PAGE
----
It would appear from the above equation that all nuclei of the same nuclide, which have same the gyromagnetic ratio (γ), resonate at the same frequency. This is not the case. Since the gyromagnetic ratio of a given nuclide does not change, we conclude that the effect of the external magnetic field is different for different nuclei. Local effects of other nuclei, especially spin-active nuclei, and local electron effects shield each nucleus differently from the main external field.

It was stated that the energy of a spin state is defined by E= zB0. It can be seen that by shielding the strength of the magnetic field, the experienced effect, or effective magnetic field at the nucleus is lower:

$\ B_{effective} < B_0$

Thus the energy gap is different, and hence the frequency required to achieve resonance deviates from the expected value.

These differences due to nuclear shielding give rise to many peak frequencies in a nuclear magnetic resonance spectrum. It can be seen why nuclear magnetic resonance is a direct probe of chemical structure.

It is possible for the shielding to change as the orientation of the molecule, this is called chemical shift anisotropy, and can even be used in some types of experiment. Especially if the sample is solid, the external fields of the crystal structure interfere with the nuclear field too much for the spectrum to be of any use. Anisotropy is usually averaged out by spinning the sample. For liquids, anisotropy is often relatively small, but the accuracy is increased by using a pneumatic spinner to rotate the sample. For solids, magic angle spinning at very high angular velocities (20 kHz) is used, since the anisotropy is often very large.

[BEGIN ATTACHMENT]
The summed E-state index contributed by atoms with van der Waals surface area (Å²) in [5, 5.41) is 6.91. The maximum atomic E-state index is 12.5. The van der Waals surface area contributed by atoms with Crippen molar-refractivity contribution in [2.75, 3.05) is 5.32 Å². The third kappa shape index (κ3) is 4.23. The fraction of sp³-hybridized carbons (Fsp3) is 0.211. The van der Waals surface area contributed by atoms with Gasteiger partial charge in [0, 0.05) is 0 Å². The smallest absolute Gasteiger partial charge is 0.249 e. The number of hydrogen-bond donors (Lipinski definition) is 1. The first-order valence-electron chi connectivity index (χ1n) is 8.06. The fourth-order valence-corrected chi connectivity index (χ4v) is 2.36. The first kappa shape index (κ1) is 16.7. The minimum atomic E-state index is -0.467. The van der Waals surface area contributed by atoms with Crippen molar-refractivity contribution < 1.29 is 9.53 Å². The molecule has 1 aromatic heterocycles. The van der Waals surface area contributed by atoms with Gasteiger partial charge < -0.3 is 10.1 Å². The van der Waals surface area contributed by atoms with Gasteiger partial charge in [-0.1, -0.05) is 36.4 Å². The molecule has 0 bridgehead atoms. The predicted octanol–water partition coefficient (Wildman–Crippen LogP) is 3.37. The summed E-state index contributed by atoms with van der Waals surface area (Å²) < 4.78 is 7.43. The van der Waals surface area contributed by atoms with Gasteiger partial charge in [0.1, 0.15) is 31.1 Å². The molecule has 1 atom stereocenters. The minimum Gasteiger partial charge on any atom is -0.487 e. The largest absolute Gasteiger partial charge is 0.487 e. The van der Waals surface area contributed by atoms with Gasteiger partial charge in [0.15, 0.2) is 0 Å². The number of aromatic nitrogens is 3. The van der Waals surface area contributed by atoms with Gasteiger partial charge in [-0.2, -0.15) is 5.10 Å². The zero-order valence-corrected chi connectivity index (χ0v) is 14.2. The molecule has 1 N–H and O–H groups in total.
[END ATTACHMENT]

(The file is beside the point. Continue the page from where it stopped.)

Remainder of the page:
###  Relaxation

For more details on this topic, see Relaxation (NMR).

The process called population relaxation refers to nuclei that return to the thermodynamic state in the magnet. This process is also called T1 relaxation, where T1 refers to the mean time for an individual nucleus to return to its equilibrium state. Once the population is relaxed, it can be probed again, since it is in the initial state.

The precessing nuclei can also fall out of alignment with each other (returning the net magnetization vector to a nonprecessing field) and stop producing a signal. This is called T2 relaxation. It is possible to be in this state and not have the population difference required to give a net magnetization vector at its thermodynamic state. Because of this, T1 is always larger (slower) than T2. This happens because some of the spins were flipped by the pulse and will remain so until they have undergone population relaxation. In practice, the T2 time is the life time of the observed NMR signal, the free induction decay. In the NMR spectrum, meaning the Fourier transform of the free induction decay, the T2 time defines the width of the nmr signal. Thus, a nucleus having a large T2 time gives rise to a sharp signal, whereas nuclei with shorter T2 times give rise to more broad signals. The length of T1 and T2 is closely related to molecular motion.

##  References